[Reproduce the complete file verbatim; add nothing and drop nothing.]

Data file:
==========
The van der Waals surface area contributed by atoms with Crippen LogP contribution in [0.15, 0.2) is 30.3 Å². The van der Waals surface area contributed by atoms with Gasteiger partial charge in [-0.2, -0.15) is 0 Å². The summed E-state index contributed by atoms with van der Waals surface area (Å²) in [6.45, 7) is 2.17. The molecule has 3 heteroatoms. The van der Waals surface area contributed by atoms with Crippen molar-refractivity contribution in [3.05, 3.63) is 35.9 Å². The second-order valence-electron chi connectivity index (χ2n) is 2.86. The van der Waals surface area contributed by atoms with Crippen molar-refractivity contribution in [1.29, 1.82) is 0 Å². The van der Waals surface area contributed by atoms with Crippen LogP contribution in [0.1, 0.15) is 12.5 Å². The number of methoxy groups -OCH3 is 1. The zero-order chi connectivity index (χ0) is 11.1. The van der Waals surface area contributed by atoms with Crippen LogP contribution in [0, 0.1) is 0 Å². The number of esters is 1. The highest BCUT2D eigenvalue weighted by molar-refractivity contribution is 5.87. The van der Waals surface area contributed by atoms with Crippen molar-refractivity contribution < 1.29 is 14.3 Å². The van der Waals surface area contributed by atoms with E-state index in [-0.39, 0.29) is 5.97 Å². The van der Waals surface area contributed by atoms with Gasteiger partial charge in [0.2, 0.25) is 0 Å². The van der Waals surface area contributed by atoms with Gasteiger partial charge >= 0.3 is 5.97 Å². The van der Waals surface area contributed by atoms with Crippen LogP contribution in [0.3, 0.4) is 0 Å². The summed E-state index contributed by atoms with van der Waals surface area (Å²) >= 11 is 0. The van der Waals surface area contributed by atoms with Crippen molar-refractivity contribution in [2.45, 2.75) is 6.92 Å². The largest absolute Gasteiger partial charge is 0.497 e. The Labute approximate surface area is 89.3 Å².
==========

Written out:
The van der Waals surface area contributed by atoms with Crippen LogP contribution in [0.15, 0.2) is 30.3 Å². The van der Waals surface area contributed by atoms with Gasteiger partial charge in [-0.2, -0.15) is 0 Å². The summed E-state index contributed by atoms with van der Waals surface area (Å²) in [6.45, 7) is 2.17. The molecule has 3 heteroatoms. The van der Waals surface area contributed by atoms with Crippen molar-refractivity contribution in [3.05, 3.63) is 35.9 Å². The second-order valence-electron chi connectivity index (χ2n) is 2.86. The van der Waals surface area contributed by atoms with Crippen molar-refractivity contribution in [1.29, 1.82) is 0 Å². The van der Waals surface area contributed by atoms with Crippen LogP contribution in [0.1, 0.15) is 12.5 Å². The number of methoxy groups -OCH3 is 1. The zero-order chi connectivity index (χ0) is 11.1. The van der Waals surface area contributed by atoms with Crippen LogP contribution in [0, 0.1) is 0 Å². The number of esters is 1. The highest BCUT2D eigenvalue weighted by molar-refractivity contribution is 5.87. The van der Waals surface area contributed by atoms with Crippen molar-refractivity contribution < 1.29 is 14.3 Å². The van der Waals surface area contributed by atoms with E-state index in [-0.39, 0.29) is 5.97 Å². The van der Waals surface area contributed by atoms with Gasteiger partial charge in [0.2, 0.25) is 0 Å². The van der Waals surface area contributed by atoms with Gasteiger partial charge >= 0.3 is 5.97 Å². The van der Waals surface area contributed by atoms with Crippen LogP contribution in [0.3, 0.4) is 0 Å². The summed E-state index contributed by atoms with van der Waals surface area (Å²) >= 11 is 0. The van der Waals surface area contributed by atoms with Crippen molar-refractivity contribution in [2.45, 2.75) is 6.92 Å². The largest absolute Gasteiger partial charge is 0.497 e. The Labute approximate surface area is 89.3 Å².